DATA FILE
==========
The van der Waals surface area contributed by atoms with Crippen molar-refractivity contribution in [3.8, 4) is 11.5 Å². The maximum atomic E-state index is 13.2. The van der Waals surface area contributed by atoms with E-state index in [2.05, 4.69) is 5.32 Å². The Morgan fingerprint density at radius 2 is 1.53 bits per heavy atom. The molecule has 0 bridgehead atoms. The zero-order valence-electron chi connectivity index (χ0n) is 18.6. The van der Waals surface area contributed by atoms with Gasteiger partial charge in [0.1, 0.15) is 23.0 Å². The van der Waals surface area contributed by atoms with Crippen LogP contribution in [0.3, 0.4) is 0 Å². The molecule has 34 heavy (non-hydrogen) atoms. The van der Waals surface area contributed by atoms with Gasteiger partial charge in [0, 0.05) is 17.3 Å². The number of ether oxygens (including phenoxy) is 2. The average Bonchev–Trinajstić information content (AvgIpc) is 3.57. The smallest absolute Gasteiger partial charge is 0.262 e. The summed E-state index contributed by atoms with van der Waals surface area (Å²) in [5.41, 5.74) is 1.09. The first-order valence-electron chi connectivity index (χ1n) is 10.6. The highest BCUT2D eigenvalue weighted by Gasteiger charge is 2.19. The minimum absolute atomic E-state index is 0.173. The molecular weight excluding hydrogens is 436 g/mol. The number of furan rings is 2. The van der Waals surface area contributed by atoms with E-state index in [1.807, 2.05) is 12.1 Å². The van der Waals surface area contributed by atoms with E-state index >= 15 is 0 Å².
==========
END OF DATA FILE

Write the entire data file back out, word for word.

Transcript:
The van der Waals surface area contributed by atoms with Crippen molar-refractivity contribution in [3.8, 4) is 11.5 Å². The maximum atomic E-state index is 13.2. The van der Waals surface area contributed by atoms with E-state index in [2.05, 4.69) is 5.32 Å². The Morgan fingerprint density at radius 2 is 1.53 bits per heavy atom. The molecule has 0 bridgehead atoms. The zero-order valence-electron chi connectivity index (χ0n) is 18.6. The van der Waals surface area contributed by atoms with Gasteiger partial charge in [0.1, 0.15) is 23.0 Å². The van der Waals surface area contributed by atoms with Crippen LogP contribution in [0.3, 0.4) is 0 Å². The molecule has 34 heavy (non-hydrogen) atoms. The van der Waals surface area contributed by atoms with Gasteiger partial charge in [0, 0.05) is 17.3 Å². The number of ether oxygens (including phenoxy) is 2. The average Bonchev–Trinajstić information content (AvgIpc) is 3.57. The smallest absolute Gasteiger partial charge is 0.262 e. The summed E-state index contributed by atoms with van der Waals surface area (Å²) in [5.41, 5.74) is 1.09. The first-order valence-electron chi connectivity index (χ1n) is 10.6. The highest BCUT2D eigenvalue weighted by Gasteiger charge is 2.19. The minimum absolute atomic E-state index is 0.173. The molecular weight excluding hydrogens is 436 g/mol. The number of furan rings is 2. The van der Waals surface area contributed by atoms with E-state index in [1.807, 2.05) is 12.1 Å². The van der Waals surface area contributed by atoms with E-state index >= 15 is 0 Å².